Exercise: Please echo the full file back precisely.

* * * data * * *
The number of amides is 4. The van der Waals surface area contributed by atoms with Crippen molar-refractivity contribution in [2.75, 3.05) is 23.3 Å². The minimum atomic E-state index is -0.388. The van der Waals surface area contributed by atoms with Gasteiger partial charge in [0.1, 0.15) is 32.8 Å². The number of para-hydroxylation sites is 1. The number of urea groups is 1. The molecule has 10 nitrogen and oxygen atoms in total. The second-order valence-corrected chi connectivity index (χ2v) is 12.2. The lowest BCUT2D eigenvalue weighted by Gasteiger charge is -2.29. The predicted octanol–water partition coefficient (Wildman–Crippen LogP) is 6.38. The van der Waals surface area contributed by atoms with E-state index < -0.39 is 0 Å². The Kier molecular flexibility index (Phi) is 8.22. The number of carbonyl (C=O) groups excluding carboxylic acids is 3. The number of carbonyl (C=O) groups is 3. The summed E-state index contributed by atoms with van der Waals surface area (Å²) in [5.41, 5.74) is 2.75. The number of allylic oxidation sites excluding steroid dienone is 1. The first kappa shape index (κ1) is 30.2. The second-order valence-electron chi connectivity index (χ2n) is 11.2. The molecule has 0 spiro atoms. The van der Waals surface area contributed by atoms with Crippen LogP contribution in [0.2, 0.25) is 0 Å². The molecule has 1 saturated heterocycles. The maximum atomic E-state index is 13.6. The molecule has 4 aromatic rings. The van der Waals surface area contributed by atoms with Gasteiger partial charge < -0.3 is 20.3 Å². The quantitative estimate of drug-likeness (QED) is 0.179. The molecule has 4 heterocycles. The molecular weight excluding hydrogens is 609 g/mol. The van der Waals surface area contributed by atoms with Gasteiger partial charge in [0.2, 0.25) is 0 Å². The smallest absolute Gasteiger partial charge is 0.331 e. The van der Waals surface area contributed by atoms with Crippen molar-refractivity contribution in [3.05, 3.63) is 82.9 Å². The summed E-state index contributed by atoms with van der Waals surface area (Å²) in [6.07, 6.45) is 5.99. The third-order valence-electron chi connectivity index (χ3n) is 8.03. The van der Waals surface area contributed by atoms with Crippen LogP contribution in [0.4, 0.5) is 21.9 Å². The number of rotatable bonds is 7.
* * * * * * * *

The number of amides is 4. The van der Waals surface area contributed by atoms with Crippen molar-refractivity contribution in [2.75, 3.05) is 23.3 Å². The minimum atomic E-state index is -0.388. The van der Waals surface area contributed by atoms with Gasteiger partial charge in [0.1, 0.15) is 32.8 Å². The number of para-hydroxylation sites is 1. The number of urea groups is 1. The molecule has 10 nitrogen and oxygen atoms in total. The second-order valence-corrected chi connectivity index (χ2v) is 12.2. The lowest BCUT2D eigenvalue weighted by Gasteiger charge is -2.29. The predicted octanol–water partition coefficient (Wildman–Crippen LogP) is 6.38. The van der Waals surface area contributed by atoms with E-state index < -0.39 is 0 Å². The Kier molecular flexibility index (Phi) is 8.22. The number of carbonyl (C=O) groups excluding carboxylic acids is 3. The number of carbonyl (C=O) groups is 3. The summed E-state index contributed by atoms with van der Waals surface area (Å²) in [5.41, 5.74) is 2.75. The number of allylic oxidation sites excluding steroid dienone is 1. The first kappa shape index (κ1) is 30.2. The second-order valence-electron chi connectivity index (χ2n) is 11.2. The molecule has 0 spiro atoms. The van der Waals surface area contributed by atoms with Crippen LogP contribution in [0.2, 0.25) is 0 Å². The molecule has 1 saturated heterocycles. The maximum atomic E-state index is 13.6. The molecule has 4 aromatic rings. The van der Waals surface area contributed by atoms with Gasteiger partial charge < -0.3 is 20.3 Å². The quantitative estimate of drug-likeness (QED) is 0.179. The molecule has 4 heterocycles. The molecular weight excluding hydrogens is 609 g/mol. The van der Waals surface area contributed by atoms with Gasteiger partial charge in [0.2, 0.25) is 0 Å². The smallest absolute Gasteiger partial charge is 0.331 e. The van der Waals surface area contributed by atoms with Crippen molar-refractivity contribution in [3.05, 3.63) is 82.9 Å². The summed E-state index contributed by atoms with van der Waals surface area (Å²) in [6.07, 6.45) is 5.99. The third-order valence-electron chi connectivity index (χ3n) is 8.03. The van der Waals surface area contributed by atoms with Crippen LogP contribution in [0.4, 0.5) is 21.9 Å². The number of rotatable bonds is 7.